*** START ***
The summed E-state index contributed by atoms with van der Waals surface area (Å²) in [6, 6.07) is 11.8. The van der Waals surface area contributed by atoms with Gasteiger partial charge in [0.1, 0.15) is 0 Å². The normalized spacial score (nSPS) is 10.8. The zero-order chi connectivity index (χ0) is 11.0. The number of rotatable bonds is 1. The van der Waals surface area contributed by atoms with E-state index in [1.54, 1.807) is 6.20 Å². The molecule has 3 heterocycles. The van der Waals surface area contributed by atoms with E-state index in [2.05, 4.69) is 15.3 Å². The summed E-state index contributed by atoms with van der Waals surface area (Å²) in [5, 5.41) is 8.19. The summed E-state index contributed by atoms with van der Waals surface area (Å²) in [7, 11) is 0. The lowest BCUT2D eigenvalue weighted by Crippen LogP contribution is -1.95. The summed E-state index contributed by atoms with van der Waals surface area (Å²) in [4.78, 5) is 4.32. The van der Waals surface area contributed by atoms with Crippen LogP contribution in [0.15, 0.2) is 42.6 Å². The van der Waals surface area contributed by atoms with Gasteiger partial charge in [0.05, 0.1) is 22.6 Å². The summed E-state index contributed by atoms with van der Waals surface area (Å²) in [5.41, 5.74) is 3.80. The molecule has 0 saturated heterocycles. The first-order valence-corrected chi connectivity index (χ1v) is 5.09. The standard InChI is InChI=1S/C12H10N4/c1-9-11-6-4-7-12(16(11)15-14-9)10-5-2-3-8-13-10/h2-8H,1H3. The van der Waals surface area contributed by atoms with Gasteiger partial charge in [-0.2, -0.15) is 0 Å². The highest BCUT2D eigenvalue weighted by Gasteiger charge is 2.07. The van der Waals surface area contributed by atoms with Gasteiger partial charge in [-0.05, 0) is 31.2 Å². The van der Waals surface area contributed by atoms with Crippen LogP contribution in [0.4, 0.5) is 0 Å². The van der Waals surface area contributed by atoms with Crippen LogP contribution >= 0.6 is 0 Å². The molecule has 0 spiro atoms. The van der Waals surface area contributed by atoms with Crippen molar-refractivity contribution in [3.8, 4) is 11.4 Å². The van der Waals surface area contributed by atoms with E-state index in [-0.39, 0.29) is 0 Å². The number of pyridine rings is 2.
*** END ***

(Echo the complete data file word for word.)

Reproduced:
The summed E-state index contributed by atoms with van der Waals surface area (Å²) in [6, 6.07) is 11.8. The van der Waals surface area contributed by atoms with Gasteiger partial charge in [0.1, 0.15) is 0 Å². The normalized spacial score (nSPS) is 10.8. The zero-order chi connectivity index (χ0) is 11.0. The number of rotatable bonds is 1. The van der Waals surface area contributed by atoms with E-state index in [1.54, 1.807) is 6.20 Å². The molecule has 3 heterocycles. The van der Waals surface area contributed by atoms with E-state index in [2.05, 4.69) is 15.3 Å². The summed E-state index contributed by atoms with van der Waals surface area (Å²) in [5, 5.41) is 8.19. The summed E-state index contributed by atoms with van der Waals surface area (Å²) in [7, 11) is 0. The lowest BCUT2D eigenvalue weighted by Crippen LogP contribution is -1.95. The summed E-state index contributed by atoms with van der Waals surface area (Å²) in [4.78, 5) is 4.32. The van der Waals surface area contributed by atoms with Crippen LogP contribution in [0.15, 0.2) is 42.6 Å². The van der Waals surface area contributed by atoms with Gasteiger partial charge in [0.05, 0.1) is 22.6 Å². The summed E-state index contributed by atoms with van der Waals surface area (Å²) in [5.41, 5.74) is 3.80. The molecule has 0 saturated heterocycles. The first-order valence-corrected chi connectivity index (χ1v) is 5.09. The standard InChI is InChI=1S/C12H10N4/c1-9-11-6-4-7-12(16(11)15-14-9)10-5-2-3-8-13-10/h2-8H,1H3. The van der Waals surface area contributed by atoms with Gasteiger partial charge in [-0.2, -0.15) is 0 Å². The highest BCUT2D eigenvalue weighted by Gasteiger charge is 2.07. The van der Waals surface area contributed by atoms with Gasteiger partial charge in [-0.05, 0) is 31.2 Å². The van der Waals surface area contributed by atoms with Crippen LogP contribution in [0.4, 0.5) is 0 Å². The van der Waals surface area contributed by atoms with Crippen LogP contribution >= 0.6 is 0 Å². The molecule has 0 spiro atoms. The van der Waals surface area contributed by atoms with Crippen molar-refractivity contribution in [3.8, 4) is 11.4 Å². The van der Waals surface area contributed by atoms with E-state index in [-0.39, 0.29) is 0 Å². The number of pyridine rings is 2.